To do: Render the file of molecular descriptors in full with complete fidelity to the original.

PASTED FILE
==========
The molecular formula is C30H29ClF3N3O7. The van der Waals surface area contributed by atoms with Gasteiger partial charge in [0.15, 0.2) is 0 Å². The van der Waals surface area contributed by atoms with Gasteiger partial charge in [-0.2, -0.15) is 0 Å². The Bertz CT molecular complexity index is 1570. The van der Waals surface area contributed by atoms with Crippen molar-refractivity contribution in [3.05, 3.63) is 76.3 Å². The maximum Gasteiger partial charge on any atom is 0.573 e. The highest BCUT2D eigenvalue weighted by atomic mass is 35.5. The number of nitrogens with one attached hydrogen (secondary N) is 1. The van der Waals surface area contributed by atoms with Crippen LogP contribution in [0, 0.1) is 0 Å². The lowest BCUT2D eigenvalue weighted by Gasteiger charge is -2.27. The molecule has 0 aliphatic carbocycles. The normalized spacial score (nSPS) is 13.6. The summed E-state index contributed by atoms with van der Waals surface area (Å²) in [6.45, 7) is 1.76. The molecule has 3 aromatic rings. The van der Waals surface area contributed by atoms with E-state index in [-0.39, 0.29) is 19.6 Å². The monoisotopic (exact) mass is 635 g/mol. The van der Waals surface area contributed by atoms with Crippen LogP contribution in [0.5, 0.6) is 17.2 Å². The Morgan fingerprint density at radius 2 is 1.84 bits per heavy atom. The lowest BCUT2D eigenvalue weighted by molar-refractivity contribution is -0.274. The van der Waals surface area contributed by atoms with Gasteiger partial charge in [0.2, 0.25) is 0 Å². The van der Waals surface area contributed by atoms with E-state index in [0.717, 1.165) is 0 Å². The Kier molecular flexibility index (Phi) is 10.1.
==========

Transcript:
The molecular formula is C30H29ClF3N3O7. The van der Waals surface area contributed by atoms with Gasteiger partial charge in [0.15, 0.2) is 0 Å². The van der Waals surface area contributed by atoms with Gasteiger partial charge in [-0.2, -0.15) is 0 Å². The Bertz CT molecular complexity index is 1570. The van der Waals surface area contributed by atoms with Crippen molar-refractivity contribution in [3.05, 3.63) is 76.3 Å². The maximum Gasteiger partial charge on any atom is 0.573 e. The highest BCUT2D eigenvalue weighted by atomic mass is 35.5. The number of nitrogens with one attached hydrogen (secondary N) is 1. The van der Waals surface area contributed by atoms with Crippen LogP contribution in [0, 0.1) is 0 Å². The lowest BCUT2D eigenvalue weighted by Gasteiger charge is -2.27. The molecule has 0 aliphatic carbocycles. The normalized spacial score (nSPS) is 13.6. The summed E-state index contributed by atoms with van der Waals surface area (Å²) in [6.45, 7) is 1.76. The molecule has 3 aromatic rings. The van der Waals surface area contributed by atoms with E-state index in [-0.39, 0.29) is 19.6 Å². The monoisotopic (exact) mass is 635 g/mol. The van der Waals surface area contributed by atoms with Crippen LogP contribution in [0.5, 0.6) is 17.2 Å². The Morgan fingerprint density at radius 2 is 1.84 bits per heavy atom. The lowest BCUT2D eigenvalue weighted by molar-refractivity contribution is -0.274. The van der Waals surface area contributed by atoms with Gasteiger partial charge in [0.2, 0.25) is 0 Å². The van der Waals surface area contributed by atoms with E-state index in [0.717, 1.165) is 0 Å². The Kier molecular flexibility index (Phi) is 10.1.